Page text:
The Cavalier Daily
Serving the University Community Since 1890

Finding solace in solitude

How I’ve challenged myself to do things alone and feel content doing so, especially during my semester abroad

<p>&nbsp;Niharika Singhvi is a Life Columnist for The Cavalier Daily. She can be reached at &nbsp;</p>

 Niharika Singhvi is a Life Columnist for The Cavalier Daily. She can be reached at  

About a month ago, I walked into a restaurant and did something I had always dreaded — I asked to be seated at a table for one. On the way over to my table, all I could think about was how people were probably going to judge me for being here alone. I winced at the thought and was ready to scarf down my food to escape the situation speedily. 

To provide some context, I’m studying abroad in Madrid this semester and I went to this restaurant on my third day in the country. Since I’d chosen to arrive a few days before the program began, I spent these days exploring the city alone. I had been forcing myself to only buy snacks from storefronts in hopes of avoiding the awkwardness of eating alone. But I recognized I’d have to give in at one point or another. 

It’s possible that many of you wouldn’t even bat an eye at eating out alone. But for me, this was an ordeal. Growing up, I’d always been hyper-aware of my surroundings. I constantly fear that people are watching me or judging me for the littlest things. Because of this persistent social anxiety, I’ve always been scared of the idea of going out in the world and doing things by myself. I don’t want people to think I’m a loner or jump to negative conclusions about me.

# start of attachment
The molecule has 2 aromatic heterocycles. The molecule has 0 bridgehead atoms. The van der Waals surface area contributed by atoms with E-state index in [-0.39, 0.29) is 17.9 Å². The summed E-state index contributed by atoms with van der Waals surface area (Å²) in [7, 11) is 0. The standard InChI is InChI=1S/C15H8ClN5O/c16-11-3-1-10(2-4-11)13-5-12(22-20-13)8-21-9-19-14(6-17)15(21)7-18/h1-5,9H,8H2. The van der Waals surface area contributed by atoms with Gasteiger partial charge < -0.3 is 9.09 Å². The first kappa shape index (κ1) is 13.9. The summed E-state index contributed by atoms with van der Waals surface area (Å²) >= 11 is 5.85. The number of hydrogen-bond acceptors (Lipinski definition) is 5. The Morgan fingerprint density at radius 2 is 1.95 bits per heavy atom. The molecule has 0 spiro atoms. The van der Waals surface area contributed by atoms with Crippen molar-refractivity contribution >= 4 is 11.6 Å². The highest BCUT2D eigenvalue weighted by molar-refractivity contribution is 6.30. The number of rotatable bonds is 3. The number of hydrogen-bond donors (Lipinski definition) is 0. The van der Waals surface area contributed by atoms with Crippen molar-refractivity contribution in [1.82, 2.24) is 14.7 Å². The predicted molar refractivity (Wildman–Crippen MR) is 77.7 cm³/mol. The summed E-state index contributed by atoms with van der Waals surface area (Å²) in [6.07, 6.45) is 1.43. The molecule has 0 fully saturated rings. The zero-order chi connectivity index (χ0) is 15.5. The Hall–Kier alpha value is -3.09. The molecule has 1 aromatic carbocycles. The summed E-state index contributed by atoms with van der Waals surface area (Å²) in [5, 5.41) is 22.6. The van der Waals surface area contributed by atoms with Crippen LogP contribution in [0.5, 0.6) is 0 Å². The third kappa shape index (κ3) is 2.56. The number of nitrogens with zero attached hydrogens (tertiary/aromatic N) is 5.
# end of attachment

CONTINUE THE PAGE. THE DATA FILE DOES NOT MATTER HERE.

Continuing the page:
One of my New Year’s resolutions for this year was to conquer this fear so that I could feel more comfortable doing things alone.I knew that by studying abroad in a novel country where I knew no one, I was bound to feel lonely — more so than I wanted to admit.

On a deeper level, I recognized that I’ve allowed a lack of self-confidence to hinder my ability to do simple things my entire life. Whether it’s ordering for myself or browsing for clothes in a mall, the apprehension of other people may think of me persists. Even now, in many public activities, I either feel needlessly anxious if I’m alone or I only do the task if I have a friend alongside me. This year, I wanted to change. I didn’t want to let my contentment and joy be so closely intertwined with other people’s perceptions of me. 

And so, I’ve spent the last month working towards this fairly broad goal of being comfortable alone. Of course, due to the nature of studying abroad, I’ve been compelled to tackle things alone. But, I’ve also tried to take a more proactive approach to the resolution, the journey beginning with getting dumplings on my third day here.

As I waited for my meal to arrive, I obsessively scrolled through my phone to look busy. However, once my food came, I realized it was impossible to really do anything besides concentrate on successfully grasping my dumpling with chopsticks — I’m still rusty with the utensil.